WebMD Medical News
Laura J. Martin, MD
July 18, 2011 -- Toddlers who share a bed with their parents do not face increased risks for behavioral or learning problems at age 5, according to new research.
The American Academy of Pediatrics cautions against bed sharing during infancy because it may increase the risk of sudden infant death syndrome, but little is known about the risks of bed sharing by toddlers after age 1.
Bed sharing or co-sleeping is common in many countries and cultures, but in the U.S. parents often receive mixed messages about the practice.
"The idea that bed sharing may be bad for toddlers is mostly based on folklore," says study researcher R. Gabriela Barajas of Teachers College of Columbia University in New York City. "From what we see, there is no additional risk of behavioral and cognitive problems among toddlers who share a bed with their parents."
The new findings appear in the August issue of Pediatrics.
Children from 944 low-income families were assessed at ages 1, 2, 3, 4, and 5. While children who shared a bed between the ages of 1 and 3 were more likely to have behavioral or cognitive problems at age 5, these issues were deemed to be due to factors other than bed sharing, such as socio-demographic factors and maternal education levels.
Close to 50% of families said they had shared a bed at least once; 73% of the families in the study were living below the poverty line.
The study did not look at why the children were sleeping in their parents' beds in the first place, which can be key information, experts tell WebMD.
Nanci Yuan, MD, medical director of the Pediatric Sleep Center at Lucile Packard Children's Hospital at Stanford University in Stanford, Calif., says that poor sleep, which results in bed sharing, may be the first sign of certain developmental disorders.
In these cases, she says, "Parents will report that their child was never a good sleeper and they had to sleep with the kid."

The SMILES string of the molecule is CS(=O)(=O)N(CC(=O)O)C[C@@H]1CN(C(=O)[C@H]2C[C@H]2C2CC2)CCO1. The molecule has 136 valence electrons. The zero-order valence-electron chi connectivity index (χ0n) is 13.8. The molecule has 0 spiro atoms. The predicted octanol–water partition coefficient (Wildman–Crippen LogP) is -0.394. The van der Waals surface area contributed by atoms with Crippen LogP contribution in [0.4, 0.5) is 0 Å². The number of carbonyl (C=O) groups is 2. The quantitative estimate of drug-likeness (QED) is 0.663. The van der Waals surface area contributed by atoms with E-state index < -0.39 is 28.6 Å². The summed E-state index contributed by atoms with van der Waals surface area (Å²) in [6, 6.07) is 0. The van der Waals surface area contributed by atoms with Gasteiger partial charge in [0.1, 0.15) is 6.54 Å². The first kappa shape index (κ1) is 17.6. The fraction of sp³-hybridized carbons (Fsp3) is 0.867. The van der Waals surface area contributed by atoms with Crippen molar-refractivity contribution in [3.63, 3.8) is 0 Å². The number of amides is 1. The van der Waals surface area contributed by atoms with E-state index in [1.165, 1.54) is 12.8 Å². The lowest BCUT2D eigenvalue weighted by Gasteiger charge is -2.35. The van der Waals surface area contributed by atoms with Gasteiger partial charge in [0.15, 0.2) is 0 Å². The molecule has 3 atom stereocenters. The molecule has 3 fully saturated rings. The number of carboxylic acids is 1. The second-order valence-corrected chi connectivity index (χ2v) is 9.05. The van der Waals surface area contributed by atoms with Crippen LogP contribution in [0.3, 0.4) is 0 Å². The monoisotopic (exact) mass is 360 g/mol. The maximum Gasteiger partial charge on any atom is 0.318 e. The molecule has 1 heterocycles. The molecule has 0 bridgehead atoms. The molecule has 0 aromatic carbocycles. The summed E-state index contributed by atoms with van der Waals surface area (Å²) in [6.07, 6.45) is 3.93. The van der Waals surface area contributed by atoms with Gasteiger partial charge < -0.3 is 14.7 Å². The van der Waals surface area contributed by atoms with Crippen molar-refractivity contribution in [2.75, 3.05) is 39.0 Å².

The risks associated with bed sharing depend largely on why your child is in your bed. This study looked at lower socioeconomic groups who may frequently share beds due to financial reasons.
"In some higher socioeconomic groups, co-bedding can be a parenting-style issue and in others, it may be trouble-shooting a sleep problem," Yuan says.
"If it is because you feel like it is bonding and your child is otherwise healthy, growing, and thriving, then bed sharing is not associated with cognitive and behavioral problems," she says.
Michelle Berkovits, PhD, assistant professor of clinical pediatrics at the University of Miami Miller School of Medicine, agrees. "We would want to know if the family is bed sharing because they are choosing to do it, are they forced into it, and whether both parents are on the same page."
Sometimes parents like co-bedding but feel that they have to stop because of the stigma associated with it, or sometimes one parent is comfortable with bed sharing and the other is not.
It can be a red flag of other behavioral problems if bed sharing is not by the parents' choice or mandated by economic circumstances, she says.
"This study provides reassurance that if the parents are choosing to bed share and are comfortable with it, they can continue to do it," she says.
SOURCES:Barajas, R.G. Pediatrics, August 2011.R. Gabriela Barajas, Teachers College of Columbia University, New York City.Michelle Berkovits, PhD, assistant professor of clinical pediatrics, University of Miami Miller School of Medicine.Nanci Yuan, MD, medical director, Pediatric Sleep Center, Lucile Packard Children's Hospital, Stanford University.
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